We all need to take responsibility for our own behaviours and educate ourselves about racism, privilege and other biases, while seeking feedback from people in underrepresented groups. That’s how we become better confidants and allies, and how we learn to spot bias at the skatepark, at work, in the supermarket and on the streets, intervening decisively if we discover it. If we see something, we need to say something.
2. Collaboration over competition, every time
It’s time to break the cycle of female rivalry. So often women and queer people have to fight for equality, especially in industries, communities or spaces that are traditionally dominated by men. And when there are fewer opportunities for us, it’s easy to feel like we need to compete for whatever crumbs are left.
But we don’t need to emulate men in order to find acceptance. We can do it on our own terms. And if you’ve already “made it” and feel confident and comfortable enough to skate wherever, then don’t intentionally (or, indeed, unintentionally) haze others by putting them through the same challenges you experienced.
There’s no longer only one seat at the table; there’s room for all of us. So let’s work together to make sure we all get there.
3. Put your money where your mouth is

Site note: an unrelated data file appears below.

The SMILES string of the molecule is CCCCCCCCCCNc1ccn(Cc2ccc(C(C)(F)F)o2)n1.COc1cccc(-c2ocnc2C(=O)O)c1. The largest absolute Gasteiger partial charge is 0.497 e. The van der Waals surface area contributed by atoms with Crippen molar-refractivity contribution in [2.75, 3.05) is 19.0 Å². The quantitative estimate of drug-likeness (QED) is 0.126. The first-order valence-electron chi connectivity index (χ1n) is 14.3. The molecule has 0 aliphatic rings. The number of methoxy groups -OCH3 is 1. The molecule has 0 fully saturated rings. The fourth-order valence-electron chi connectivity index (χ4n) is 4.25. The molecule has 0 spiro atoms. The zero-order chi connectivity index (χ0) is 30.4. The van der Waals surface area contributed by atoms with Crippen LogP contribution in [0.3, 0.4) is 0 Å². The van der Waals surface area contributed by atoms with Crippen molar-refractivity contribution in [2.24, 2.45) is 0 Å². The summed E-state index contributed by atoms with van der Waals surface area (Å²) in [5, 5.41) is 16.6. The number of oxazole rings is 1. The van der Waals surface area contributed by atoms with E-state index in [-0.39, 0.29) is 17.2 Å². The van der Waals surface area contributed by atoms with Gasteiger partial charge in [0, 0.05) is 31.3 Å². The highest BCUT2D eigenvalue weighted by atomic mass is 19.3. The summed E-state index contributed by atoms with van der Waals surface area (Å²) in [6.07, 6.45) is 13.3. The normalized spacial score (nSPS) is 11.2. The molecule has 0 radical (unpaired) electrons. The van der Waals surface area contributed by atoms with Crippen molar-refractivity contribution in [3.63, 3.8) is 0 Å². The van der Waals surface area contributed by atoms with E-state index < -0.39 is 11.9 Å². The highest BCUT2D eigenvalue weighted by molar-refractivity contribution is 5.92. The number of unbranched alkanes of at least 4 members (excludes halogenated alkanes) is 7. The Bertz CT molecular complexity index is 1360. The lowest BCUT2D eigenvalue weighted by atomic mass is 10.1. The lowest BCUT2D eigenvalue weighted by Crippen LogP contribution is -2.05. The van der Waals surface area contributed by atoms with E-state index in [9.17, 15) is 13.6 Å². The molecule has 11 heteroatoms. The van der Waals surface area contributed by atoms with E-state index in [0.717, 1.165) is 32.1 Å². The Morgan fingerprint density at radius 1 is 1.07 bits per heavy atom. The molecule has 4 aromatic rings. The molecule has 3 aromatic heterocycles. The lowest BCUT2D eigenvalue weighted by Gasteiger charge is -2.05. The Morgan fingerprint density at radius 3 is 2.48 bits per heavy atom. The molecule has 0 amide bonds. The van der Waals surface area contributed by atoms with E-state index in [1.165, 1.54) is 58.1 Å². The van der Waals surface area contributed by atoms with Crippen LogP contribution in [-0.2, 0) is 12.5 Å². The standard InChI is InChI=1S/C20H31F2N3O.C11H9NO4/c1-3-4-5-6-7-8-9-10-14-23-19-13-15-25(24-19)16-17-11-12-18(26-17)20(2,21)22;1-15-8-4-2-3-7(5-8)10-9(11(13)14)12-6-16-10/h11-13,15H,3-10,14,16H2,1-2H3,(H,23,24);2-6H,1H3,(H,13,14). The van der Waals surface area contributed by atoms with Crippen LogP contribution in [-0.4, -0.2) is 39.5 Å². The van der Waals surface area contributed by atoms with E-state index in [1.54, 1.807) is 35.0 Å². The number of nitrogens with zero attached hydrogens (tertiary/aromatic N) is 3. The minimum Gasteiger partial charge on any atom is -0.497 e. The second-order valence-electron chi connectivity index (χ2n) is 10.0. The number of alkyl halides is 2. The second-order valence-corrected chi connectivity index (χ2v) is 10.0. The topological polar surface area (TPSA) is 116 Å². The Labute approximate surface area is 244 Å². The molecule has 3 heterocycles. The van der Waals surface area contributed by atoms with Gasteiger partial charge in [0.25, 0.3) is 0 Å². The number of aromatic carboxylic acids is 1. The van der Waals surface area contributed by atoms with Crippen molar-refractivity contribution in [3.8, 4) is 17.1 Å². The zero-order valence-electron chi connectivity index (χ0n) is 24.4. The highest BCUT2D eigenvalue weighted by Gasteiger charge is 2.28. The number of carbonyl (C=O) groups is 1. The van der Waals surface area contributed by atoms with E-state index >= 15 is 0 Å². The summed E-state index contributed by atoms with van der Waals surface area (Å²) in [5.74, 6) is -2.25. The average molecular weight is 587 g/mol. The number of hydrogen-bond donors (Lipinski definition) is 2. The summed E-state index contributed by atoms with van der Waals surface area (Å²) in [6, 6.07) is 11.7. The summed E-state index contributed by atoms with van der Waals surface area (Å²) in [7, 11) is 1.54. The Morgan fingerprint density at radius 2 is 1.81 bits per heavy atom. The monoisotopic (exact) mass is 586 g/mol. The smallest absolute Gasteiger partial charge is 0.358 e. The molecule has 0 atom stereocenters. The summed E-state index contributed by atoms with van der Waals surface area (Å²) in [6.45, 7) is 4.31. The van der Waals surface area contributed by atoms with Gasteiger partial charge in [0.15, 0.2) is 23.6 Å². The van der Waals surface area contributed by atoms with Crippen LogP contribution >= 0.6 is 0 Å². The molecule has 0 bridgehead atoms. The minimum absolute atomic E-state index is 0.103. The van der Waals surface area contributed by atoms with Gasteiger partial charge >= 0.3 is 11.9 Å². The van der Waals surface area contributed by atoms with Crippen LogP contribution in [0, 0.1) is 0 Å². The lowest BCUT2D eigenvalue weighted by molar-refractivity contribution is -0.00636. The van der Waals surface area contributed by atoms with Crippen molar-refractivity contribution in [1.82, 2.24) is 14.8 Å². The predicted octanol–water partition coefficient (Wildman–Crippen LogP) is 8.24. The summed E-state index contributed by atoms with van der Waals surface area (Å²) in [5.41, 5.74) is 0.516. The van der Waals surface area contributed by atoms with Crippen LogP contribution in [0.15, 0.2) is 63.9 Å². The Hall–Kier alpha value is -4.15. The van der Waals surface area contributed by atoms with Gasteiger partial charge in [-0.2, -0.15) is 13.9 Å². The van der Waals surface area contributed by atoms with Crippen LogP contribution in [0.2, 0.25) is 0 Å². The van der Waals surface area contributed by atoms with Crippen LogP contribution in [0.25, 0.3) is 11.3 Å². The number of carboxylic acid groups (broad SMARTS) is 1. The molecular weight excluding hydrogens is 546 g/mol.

Show that you support and believe in something with action, not just words. For me, that means collaborating, hiring and paying non-male skaters, photographers and artists, and helping provide opportunities and experiences for people who might not have been given them in the past.
It means supporting other organisations, groups and communities that are on a similar mission by sharing their content, donating to their causes, buying their merch and showing up to their events.
I try to do all these because I feel a responsibility to help show that skateboarding – and the skateboarding industry – doesn’t belong to one section of society.
4. Get paid for your time
It’s taken a while to get here, but I’ve finally come to terms with the fact that my time, efforts and expertise can – and should – come with a price. While it’s not the driving force behind Neighbourhood Skate Club, financial support means I can continue to keep running lessons and putting on community events, both of which can be emotionally and physically demanding.
Getting paid for my time also means I can invest back in a community that not only increases participation but also benefits the wider skateboarding industry.
5. Make sure to take care of yourself
Self-care is so important. In order to show up as the people we prefer to be, we need to look after our wellbeing. Whenever we have responsibility for looking after others, whether it’s a community like the one that’s grown around Neighbourhood Skate Club, employees, children or parents, then self-care is always essential so that we can give them our focus without burning out.
Put simply, by prioritising self-care, we’re able to give more back to others. We can’t bring about change or help others if we’re not operating from our best place.